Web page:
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Canadian boxers call for resignation of high performance director, investigation

Canadian boxers call for resignation of high performance director, investigation

More than 100 Canadian boxers are calling for the resignation of Boxing Canada’s high performance director Daniel Trepanier and an independent investigation into the sport’s culture and safe sport practice.

In a letter sent to Sport Canada on Wednesday morning, athletes said Boxing Canada has cultivated a toxic culture of fear and silence.

“There has been a consistent trend for over a decade where Boxing Canada athletes and coaches who spoke out against wrongdoing or advocated for what is right end up outside of the organization,” the letter said. “Many athletes feel they have suffered physical abuse, psychological abuse, and neglect by the organization because of their failure to address these issues. Repeated attempts have been made to bring these issues to light, and they have been ignored or dismissed.”

Last year, they said, a comprehensive collection of boxers’ experiences was submitted to Boxing Canada’s board of directors, and no formal investigation was launched to look into allegations.

Mandy Bujold, a double Pan American Games gold medallist, two-time Olympian, and 11-time national champion, tweeted: “I stand with the athletes and coaches! #Timeforchange.”

Boxing Canada didn’t immediately respond to a request for comment.

Wednesday’s letter was signed by 121 current and former boxers back to 2008. It was sent to Canada’s Minister for Sport Pascale St-Onge, Own the Podium CEO Anne Merklinger, the Boxing Canada board of directors, and AthletesCAN.

The letter comes amid what St-Onge has called a “crisis” in Canadian sport. She said there were accusations of maltreatment, sexual abuse or misuse of funds directed at least eight national sport organizations in her first five months in office.

Canadian bobsled and skeleton athletes wrote a similar letter in March asking for the resignation of their acting president and high performance director. They have said they won’t participate in proposed mediation, calling it a “Band-Aid solution.” And a group of some 70 gymnasts – it’s since grown to more than 400 – wrote to Sport Canada asking for an independent investigation into their sport’s culture of maltreatment.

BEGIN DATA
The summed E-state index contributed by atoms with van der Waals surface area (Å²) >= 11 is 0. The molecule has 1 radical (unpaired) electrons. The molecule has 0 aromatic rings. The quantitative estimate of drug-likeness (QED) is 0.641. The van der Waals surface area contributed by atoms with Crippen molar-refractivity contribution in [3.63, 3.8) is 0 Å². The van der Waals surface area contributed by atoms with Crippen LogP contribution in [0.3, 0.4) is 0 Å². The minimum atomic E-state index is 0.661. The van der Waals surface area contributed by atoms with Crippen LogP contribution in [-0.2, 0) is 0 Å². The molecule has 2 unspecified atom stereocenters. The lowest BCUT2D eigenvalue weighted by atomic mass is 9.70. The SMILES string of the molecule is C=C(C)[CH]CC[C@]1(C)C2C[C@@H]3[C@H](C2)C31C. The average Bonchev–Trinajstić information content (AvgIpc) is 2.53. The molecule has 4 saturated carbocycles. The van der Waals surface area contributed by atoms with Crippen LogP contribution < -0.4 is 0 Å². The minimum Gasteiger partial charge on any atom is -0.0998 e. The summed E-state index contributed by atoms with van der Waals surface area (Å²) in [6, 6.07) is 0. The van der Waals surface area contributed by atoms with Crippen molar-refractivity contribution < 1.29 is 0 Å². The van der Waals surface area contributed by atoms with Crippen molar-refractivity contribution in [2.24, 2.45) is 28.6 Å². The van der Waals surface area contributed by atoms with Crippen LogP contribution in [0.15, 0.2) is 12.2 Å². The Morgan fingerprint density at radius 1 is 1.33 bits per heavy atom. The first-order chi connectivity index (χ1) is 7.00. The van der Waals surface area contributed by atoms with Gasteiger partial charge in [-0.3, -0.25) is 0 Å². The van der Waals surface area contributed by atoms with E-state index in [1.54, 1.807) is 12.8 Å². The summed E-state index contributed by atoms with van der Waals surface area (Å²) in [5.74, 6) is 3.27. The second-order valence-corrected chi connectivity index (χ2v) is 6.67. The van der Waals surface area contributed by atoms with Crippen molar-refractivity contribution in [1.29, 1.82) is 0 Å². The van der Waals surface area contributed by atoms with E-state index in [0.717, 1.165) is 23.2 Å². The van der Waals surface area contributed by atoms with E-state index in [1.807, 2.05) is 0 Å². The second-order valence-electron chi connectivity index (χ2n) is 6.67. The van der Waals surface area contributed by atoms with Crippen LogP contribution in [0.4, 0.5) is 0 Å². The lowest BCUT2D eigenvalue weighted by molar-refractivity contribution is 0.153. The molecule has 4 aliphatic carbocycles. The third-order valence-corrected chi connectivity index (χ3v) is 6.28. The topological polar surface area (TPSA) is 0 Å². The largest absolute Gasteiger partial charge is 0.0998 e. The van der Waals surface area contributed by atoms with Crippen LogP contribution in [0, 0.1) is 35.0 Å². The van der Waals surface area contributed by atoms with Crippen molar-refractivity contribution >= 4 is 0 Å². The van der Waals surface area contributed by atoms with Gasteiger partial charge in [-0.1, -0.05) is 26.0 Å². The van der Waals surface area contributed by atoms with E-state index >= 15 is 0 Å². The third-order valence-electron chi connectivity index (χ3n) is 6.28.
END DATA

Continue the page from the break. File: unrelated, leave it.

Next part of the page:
The boxers identified four major areas of concern: governance and transparency, safety, toxic culture and harassment and restriction of opportunities.

They said there’s a lack of transparency and impartiality around such things as the dispersal of funds.

There’s “blatant disregard” both the mental and physical health of athletes, including allegations of sexual misconduct that has “been ignored and not reported” to the board. They wrote that athletes often train and compete in unsafe environments, and have been forced to spar despite having clear signs of concussions or with significant weight disparities.

The national organization through its high performance director, they wrote, has “cultivated an authoritarian leadership style that retaliates against the careers of those who speak out against the organization and silences others who have genuine concerns but are instilled by fear.” Athletes have experienced and witnessed harassment in the form of homophobic, misogynistic and sexist comments by the program’s management.

And Boxing Canada’s decisions around team selection, they said, is based on subjective discretion. It’s prompted several high performance athletes, they said, to turn pro earlier than anticipated and other athletes to compete for other countries internationally.

“Athletes have repeatedly attempted to raise their concerns in a respectful and constructive manner internally with Boxing Canada, and through external avenues in the Canadian sport system,” they wrote. “Perhaps what is most concerning is that Boxing Canada has shown a total inability or unwillingness to meaningfully address many of these issues and work toward real positive change.

While there’s been some recent “superficial changes” in the governance structure, they said “there is no indication that any of the athletes and coaches’ past concerns have been addressed or that there has been any concrete and meaningful changes in 2022.”

Former artistic swimmer Sarah-Eve Pelletier was hired last month as Canada’s first sport integrity commissioner. She’ll oversee the central hub of Canada’s new safe sport program through the Sport Dispute Resolution Centre of Canada. St-Onge has vowed the office, which was awarded to the SDRCC last summer, will be operational by the end of spring.

It will receive complaints about alleged maltreatment in sport, launch independent investigations and recommend sanctions against individuals who are found to have committed violations.

Many athletes have said they believe the process for reporting maltreatment through the SDRCC won’t be truly independent.

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